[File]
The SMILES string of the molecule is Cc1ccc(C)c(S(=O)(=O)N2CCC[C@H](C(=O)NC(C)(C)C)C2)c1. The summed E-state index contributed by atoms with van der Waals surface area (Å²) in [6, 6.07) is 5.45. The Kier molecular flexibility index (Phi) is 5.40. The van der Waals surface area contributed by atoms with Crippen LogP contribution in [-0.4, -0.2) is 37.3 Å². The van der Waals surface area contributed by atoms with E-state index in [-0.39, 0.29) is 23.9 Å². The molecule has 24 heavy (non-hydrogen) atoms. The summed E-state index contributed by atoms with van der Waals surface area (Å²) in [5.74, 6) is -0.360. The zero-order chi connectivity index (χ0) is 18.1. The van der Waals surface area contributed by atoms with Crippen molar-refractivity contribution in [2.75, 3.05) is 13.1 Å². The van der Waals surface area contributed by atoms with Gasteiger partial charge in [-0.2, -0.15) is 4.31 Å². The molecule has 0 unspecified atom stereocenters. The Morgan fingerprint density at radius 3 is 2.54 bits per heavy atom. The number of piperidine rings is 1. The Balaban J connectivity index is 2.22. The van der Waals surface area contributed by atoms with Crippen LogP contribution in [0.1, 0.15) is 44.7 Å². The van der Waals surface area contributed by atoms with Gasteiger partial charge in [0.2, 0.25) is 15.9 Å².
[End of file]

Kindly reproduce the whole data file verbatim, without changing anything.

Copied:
The SMILES string of the molecule is Cc1ccc(C)c(S(=O)(=O)N2CCC[C@H](C(=O)NC(C)(C)C)C2)c1. The summed E-state index contributed by atoms with van der Waals surface area (Å²) in [6, 6.07) is 5.45. The Kier molecular flexibility index (Phi) is 5.40. The van der Waals surface area contributed by atoms with Crippen LogP contribution in [-0.4, -0.2) is 37.3 Å². The van der Waals surface area contributed by atoms with E-state index in [-0.39, 0.29) is 23.9 Å². The molecule has 24 heavy (non-hydrogen) atoms. The summed E-state index contributed by atoms with van der Waals surface area (Å²) in [5.74, 6) is -0.360. The zero-order chi connectivity index (χ0) is 18.1. The van der Waals surface area contributed by atoms with Crippen molar-refractivity contribution in [2.75, 3.05) is 13.1 Å². The van der Waals surface area contributed by atoms with Gasteiger partial charge in [-0.2, -0.15) is 4.31 Å². The molecule has 0 unspecified atom stereocenters. The Morgan fingerprint density at radius 3 is 2.54 bits per heavy atom. The number of piperidine rings is 1. The Balaban J connectivity index is 2.22. The van der Waals surface area contributed by atoms with Crippen LogP contribution in [0.1, 0.15) is 44.7 Å². The van der Waals surface area contributed by atoms with Gasteiger partial charge in [0.2, 0.25) is 15.9 Å².